Colistin, a last-resort antibiotic, has been used in controlling infections caused by multidrug-resistant Gram-negative bacterial pathogens. However, recent reports showed a global dissemination of mobile colistin-resistance (mcr) genes, genetic elements that encode resistance to colistin, which has raised public health concerns. These mcr genes threaten the effectiveness of colistin and could limit therapy options for complicated infections. Despite global attention, many facets of the molecular epidemiology of mcr remain poorly characterized. Here, we focus on the role of travel and the international food trade in the dissemination of mcr to countries where these genetic elements and/or colistin resistance are relatively limited in prevalence. We present evidence from the literature on the acquisition of mcr during travel, and the carriage of these genes back to travelers' countries. We also highlight the potential transmission of mcr via imported foods. These observations emphasize the magnitude of efforts that are needed to control the spread of mcr, and further highlight the challenge of antimicrobial resistance and the urgent need for coordinated global action.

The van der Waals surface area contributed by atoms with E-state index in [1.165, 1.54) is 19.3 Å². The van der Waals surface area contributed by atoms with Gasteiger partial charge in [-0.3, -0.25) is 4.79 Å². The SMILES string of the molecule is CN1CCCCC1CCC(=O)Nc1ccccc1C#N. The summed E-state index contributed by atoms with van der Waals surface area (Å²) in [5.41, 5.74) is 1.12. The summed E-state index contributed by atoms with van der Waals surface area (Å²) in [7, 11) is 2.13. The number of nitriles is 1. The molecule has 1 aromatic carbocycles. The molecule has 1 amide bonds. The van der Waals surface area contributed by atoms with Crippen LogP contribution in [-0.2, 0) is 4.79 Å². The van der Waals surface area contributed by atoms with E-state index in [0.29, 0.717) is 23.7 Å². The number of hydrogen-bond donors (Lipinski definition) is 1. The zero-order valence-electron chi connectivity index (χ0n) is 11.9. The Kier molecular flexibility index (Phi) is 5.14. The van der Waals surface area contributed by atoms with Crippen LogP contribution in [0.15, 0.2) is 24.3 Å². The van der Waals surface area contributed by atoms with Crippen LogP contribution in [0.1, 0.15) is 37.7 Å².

Keywords: antibiotic resistance; antibiotic-stewardship; colistin; food; global dissemination; mcr; trade; travel.